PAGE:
How To Be A Rideshare Driver
Rideshare services are active in many cities in the United States, including metropolitan areas like Los Angeles and New York, as well as smaller locales with diminutive populations. No longer just for the big cities, more and more people are getting into offering these rides with their own personal vehicles.
Working for ridesharing services means flexibility when it comes to being your own boss and setting hours, but there are a few things you need to know before you take to the road. Use this guide if you want to become a Lyft driver, Uber driver, or both.
Becoming A Rideshare Driver is a Good Source for Additional Income
If you’ve got a relatively new car, enjoy being behind the wheel and you want some extra income in your life, putting one of those pink mustaches or an Uber sign in your window can be tempting. For many people, being a rideshare driver for Uber and Lyft can be an excellent source of secondary income.
With Uber and Lyft, you can set your own hours and hit the road to pick up passengers on your own terms. While there are often incentives for busy drivers, neither company can push drivers to take on more rides than they really want to.
As a driver, you’ll also be able to set your own hours, which can help you work around an existing job. For example, if you work in the service industry and get off work at midnight, adding a few extra hours to your schedule for post-bar pickups may be lucrative. Of course, you can always take on early morning or afternoon rides, too.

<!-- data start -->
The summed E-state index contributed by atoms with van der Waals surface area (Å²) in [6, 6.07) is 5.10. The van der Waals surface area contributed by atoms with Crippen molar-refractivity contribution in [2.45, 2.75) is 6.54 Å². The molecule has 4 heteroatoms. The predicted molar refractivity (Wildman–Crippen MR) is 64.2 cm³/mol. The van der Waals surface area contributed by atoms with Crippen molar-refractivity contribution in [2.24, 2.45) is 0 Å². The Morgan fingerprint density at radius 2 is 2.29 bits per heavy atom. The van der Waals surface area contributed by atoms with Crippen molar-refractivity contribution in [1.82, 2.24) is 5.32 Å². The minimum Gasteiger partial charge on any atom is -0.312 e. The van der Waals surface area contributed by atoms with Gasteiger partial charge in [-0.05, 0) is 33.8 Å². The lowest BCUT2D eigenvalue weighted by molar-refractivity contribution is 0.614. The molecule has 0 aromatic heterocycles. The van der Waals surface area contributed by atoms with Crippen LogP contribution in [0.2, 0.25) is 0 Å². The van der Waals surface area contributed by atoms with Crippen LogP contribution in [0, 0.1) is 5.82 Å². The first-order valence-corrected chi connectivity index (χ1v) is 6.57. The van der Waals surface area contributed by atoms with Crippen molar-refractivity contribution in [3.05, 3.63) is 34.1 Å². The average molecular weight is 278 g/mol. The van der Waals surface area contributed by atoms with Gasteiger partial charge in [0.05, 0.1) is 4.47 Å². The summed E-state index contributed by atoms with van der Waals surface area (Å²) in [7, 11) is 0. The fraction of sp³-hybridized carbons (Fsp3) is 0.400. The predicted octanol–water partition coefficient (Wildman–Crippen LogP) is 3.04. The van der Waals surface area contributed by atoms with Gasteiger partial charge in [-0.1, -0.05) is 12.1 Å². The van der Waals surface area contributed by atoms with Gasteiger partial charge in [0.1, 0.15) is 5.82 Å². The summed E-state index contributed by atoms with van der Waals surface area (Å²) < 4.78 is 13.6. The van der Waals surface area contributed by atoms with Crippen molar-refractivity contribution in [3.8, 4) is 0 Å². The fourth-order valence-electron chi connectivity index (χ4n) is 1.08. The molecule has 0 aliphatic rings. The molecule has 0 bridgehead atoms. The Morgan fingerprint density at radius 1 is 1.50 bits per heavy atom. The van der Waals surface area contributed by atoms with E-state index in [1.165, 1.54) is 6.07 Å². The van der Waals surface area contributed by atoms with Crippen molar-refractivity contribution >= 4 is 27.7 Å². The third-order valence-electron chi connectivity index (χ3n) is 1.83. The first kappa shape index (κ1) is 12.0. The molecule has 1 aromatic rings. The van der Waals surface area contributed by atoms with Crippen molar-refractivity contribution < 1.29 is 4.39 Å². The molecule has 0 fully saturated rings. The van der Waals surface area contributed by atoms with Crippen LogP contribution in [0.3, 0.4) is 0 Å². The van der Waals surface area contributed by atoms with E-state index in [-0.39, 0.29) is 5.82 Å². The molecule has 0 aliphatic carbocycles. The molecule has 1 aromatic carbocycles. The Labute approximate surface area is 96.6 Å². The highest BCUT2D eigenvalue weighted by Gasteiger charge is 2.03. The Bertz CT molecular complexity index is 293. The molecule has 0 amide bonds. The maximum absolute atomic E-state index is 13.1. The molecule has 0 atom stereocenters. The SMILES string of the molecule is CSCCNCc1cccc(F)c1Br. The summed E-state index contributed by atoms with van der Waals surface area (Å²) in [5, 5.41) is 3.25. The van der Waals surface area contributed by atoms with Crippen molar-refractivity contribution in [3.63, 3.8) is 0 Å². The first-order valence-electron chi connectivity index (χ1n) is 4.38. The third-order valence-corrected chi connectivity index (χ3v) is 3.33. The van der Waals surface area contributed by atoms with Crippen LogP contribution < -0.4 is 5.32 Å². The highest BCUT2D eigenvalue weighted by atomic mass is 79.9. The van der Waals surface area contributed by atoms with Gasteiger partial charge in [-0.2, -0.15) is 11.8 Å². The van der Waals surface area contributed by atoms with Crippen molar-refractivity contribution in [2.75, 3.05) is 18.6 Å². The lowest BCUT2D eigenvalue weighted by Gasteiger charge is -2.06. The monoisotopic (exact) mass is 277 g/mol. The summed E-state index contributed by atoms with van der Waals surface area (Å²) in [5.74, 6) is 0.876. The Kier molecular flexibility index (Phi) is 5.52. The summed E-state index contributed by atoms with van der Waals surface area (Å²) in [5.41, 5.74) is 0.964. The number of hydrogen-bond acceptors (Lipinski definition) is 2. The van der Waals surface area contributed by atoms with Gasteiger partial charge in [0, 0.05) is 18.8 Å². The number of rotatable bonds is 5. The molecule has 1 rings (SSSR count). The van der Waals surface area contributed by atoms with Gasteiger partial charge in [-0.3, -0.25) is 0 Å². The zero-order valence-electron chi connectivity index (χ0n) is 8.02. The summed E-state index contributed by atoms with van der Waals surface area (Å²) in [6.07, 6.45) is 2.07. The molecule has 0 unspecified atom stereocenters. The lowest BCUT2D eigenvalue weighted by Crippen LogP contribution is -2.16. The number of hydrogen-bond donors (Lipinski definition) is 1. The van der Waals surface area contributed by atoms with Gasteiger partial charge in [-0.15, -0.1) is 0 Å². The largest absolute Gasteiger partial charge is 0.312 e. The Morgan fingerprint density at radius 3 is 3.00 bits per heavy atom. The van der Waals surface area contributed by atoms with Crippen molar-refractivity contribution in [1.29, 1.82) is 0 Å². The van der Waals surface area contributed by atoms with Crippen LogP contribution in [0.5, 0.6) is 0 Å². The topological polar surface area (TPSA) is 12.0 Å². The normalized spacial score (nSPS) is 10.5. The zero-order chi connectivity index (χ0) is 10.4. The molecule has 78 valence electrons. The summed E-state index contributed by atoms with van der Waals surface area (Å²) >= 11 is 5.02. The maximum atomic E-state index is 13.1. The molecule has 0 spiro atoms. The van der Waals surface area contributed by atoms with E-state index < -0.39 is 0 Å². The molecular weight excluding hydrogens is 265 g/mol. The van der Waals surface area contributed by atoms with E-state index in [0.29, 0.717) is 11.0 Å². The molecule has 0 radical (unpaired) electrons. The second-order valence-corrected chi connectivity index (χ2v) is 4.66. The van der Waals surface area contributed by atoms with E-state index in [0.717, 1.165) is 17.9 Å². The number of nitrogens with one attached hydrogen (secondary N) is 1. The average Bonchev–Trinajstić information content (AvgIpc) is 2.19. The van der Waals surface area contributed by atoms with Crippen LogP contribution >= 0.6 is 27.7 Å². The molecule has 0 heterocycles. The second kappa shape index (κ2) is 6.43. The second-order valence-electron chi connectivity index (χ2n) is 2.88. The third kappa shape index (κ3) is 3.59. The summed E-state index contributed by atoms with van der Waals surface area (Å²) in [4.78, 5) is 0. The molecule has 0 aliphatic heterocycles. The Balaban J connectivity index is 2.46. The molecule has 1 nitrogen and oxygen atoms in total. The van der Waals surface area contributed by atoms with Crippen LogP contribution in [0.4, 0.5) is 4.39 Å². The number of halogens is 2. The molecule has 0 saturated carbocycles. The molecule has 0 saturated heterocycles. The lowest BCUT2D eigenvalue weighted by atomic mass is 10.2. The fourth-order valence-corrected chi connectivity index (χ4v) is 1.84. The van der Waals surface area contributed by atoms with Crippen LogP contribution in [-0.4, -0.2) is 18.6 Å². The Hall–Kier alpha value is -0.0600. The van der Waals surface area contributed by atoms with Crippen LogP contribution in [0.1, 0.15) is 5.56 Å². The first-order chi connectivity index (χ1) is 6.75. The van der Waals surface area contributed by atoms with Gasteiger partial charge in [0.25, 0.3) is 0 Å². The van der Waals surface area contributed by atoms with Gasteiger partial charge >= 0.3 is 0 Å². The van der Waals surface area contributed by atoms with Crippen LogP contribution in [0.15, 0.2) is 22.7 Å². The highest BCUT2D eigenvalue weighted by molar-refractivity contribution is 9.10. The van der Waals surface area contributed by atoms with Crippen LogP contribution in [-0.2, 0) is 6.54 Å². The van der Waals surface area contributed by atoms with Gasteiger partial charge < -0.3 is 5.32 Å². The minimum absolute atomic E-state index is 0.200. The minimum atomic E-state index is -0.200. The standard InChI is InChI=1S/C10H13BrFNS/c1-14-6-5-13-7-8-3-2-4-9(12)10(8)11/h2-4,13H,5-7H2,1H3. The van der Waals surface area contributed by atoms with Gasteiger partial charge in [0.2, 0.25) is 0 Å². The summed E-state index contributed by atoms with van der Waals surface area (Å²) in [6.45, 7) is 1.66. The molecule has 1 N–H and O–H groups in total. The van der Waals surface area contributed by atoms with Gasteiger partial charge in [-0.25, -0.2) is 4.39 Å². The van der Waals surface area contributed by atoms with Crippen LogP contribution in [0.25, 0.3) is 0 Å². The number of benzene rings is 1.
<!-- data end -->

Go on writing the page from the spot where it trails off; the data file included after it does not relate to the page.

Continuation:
Proper Car Insurance
Using your car as a source of income means you need reliable insurance. Rideshare services like Uber and Lyft often require top-tier insurance as well. Lease agreements on vehicles have special insurance requirements, too.
For most drivers, the best insurance packages are comprehensive ones. These cover damage to another driver’s vehicle and your car if you’re in an accident. You’ll also want to look into the amount of coverage your insurance provides for passengers who may be injured in an accident whether it’s your fault or not.
Uber and Lyft will help you understand minimum insurance requirements as well. Most rideshare services also offer a basic supplemental package to drivers to guarantee safety on and off the road.
Driving for Multiple Services
Uber and Lyft are different businesses, but many rideshare drivers are picking up routes from both companies. Registering with both is relatively easy as long as you meet their car and background check criteria, and in general, if you qualify to drive for one service, the other will accept you as well.
If you do drive for both services, it’s easy enough to switch between apps when you’re safely off the road. Third-party apps can help you track both rideshare services and available fares from one place, but some charge a fee for this service.
However, you do it, driving for both Uber and Lyft can help increase your profits in many cases. Just be aware that sometimes during the year rideshare services may offer bonuses for busy drivers, so working with one service only could be more profitable then.
Check Local Regulations
Local regulations dictate if and when you can drive for a rideshare service. While many cities have opened up almost all locations to rideshare services, others are more restrictive in places like the airport.